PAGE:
Kristine Holloway is a teacher and founder of Code4Girlz (Ontario, Canada). Here she shares a little about her passion for introducing girls to the world of coding, and the inspiration behind it.
What is your specific area of STEM?
How would you explain your STEM field to young girls?
Code4Girlz is a club that encourages girls and young women to pursue careers and passions in Science, Technology, Engineering, the Arts and Math (STEAM). Code4Girlz are early adopters and trailblazers. They can often be seen making, coding, designing and co-creating in the large open and bright design workshop space.
What traits might a child possess that may indicate an interest or aptitude for your STEM field?
Children that enjoy logic puzzles, experimenting, creating, inventing and innovating. Games may include Code-a-Pillar, Scratch Jr., LittleBits, MakeyMakey, RaspberryPi, GoldieBlox, Sphero, Dash and Dot Robots, just to name a few.
Why did you choose your STEM field? Were you inspired by someone?
I have always been passionate about technology and I wanted to help inspire a new generation of girls to be the same, but ultimately I was inspired by Hadi Partovi, the founder of Hour of Code movement. After a GoogleHangout with Hadi Partovi I was truly bothered by the fact that while girls and women are avid users of technology, they are significantly underrepresented in its creation.
I believe strongly that this lack of participation of girls in this ever growing field can have serious consequences for technological innovation, if we let it continue. In learning to code, girls can be empowered to take control of the types of games they want to play and they can begin creating other applications designed specifically for girls and women globally.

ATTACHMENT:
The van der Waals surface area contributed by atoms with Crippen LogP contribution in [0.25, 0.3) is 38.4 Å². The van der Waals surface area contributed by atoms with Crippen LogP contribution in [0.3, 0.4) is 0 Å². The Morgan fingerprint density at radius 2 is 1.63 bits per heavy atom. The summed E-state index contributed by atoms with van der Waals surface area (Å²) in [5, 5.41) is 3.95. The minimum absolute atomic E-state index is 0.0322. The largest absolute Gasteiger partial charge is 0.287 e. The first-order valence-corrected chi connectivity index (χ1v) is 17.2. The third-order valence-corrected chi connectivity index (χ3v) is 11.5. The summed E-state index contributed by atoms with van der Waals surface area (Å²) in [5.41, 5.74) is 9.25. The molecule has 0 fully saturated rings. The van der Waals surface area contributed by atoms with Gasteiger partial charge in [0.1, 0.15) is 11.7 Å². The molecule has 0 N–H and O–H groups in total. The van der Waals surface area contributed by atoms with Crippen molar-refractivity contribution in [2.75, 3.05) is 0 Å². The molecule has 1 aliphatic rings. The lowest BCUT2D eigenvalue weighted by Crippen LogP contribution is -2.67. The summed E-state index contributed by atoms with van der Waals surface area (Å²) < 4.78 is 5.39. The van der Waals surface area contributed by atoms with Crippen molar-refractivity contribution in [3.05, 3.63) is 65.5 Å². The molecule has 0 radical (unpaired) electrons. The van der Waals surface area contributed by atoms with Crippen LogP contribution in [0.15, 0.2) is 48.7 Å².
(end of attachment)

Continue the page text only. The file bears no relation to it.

Code4Girlz was founded to help close the tech gender gap and to encourage young women to be brave, and to create the future we want: a better world for girls and women globally to live in.
What did you know about your STEM field when you were a child?
Computers and technology have always been a part of my life. For as long as I can remember, I’ve been passionate about technology. Ever since I was a little girl I can recall playing Cabbage Patch on ColecoVision, E.T. on Atari (although I never could figure out how to get him to phone home) and I was one of a few from my generation that was able to play on a Commodore 64 and had access to HAM radio operator equipment. When the Nintendo came out, the whole family got into the car for Christmas vacation in Buffalo, New York. I can recall the excitement of un-boxing Mario and Duck Hunt! In school, I can remember the excitement of Oregon Trail, Number Cruncher, and Where in the World is Carmen Sandiego? on the Apple computers.
Design and technology class was also a favourite of mine. I recall designing a pin hole camera and then processing the black and white film in the dark room. I also made a clock, puzzle and train during middle school. In Family Studies, I learned how to sew on a machine and by hand. At home, I enjoyed learning sign language, drawing blueprints, designing new fashions and inventing new things, such as the world's largest globe, made out of hula-hoops and a hand drawn map taped together and wings cut out of cardboard and tied onto the arms for human flight.
More recently, as an adult, I have become passionate about space research. I attended an Educator's Conference at the Canadian Space Agency and Space Camp in Huntsville, Alabama.
What are some really cool things that people in your profession work on?
Girls in coding experience the latest in technology. They are early adopters and trailblazers. They enjoy 3D Printing, RaspberryPi, MakeyMakey, micro:Bit, just to name a few. Many fabulous creations, including new websites, wearables, bedroom and furniture designs, vlogs (video blogs), Pixar-quality animations and videos, websites and new innovative ideas and creations start with coding!
What inspirational message would you give young girls to inspire them to pursue STEM?
Be brave, not perfect. Dare to do something different. Dream BIG. Fail Forward. Make EPIC Mistaeks.
Thank you for contributing, Kristine!
(Follow the cool stuff happening at Code4Girlz on Twitter)
Women in STEM, we invite you to take our survey. You'll inspire young girls and contribute to the success of the STEM Girls Books series!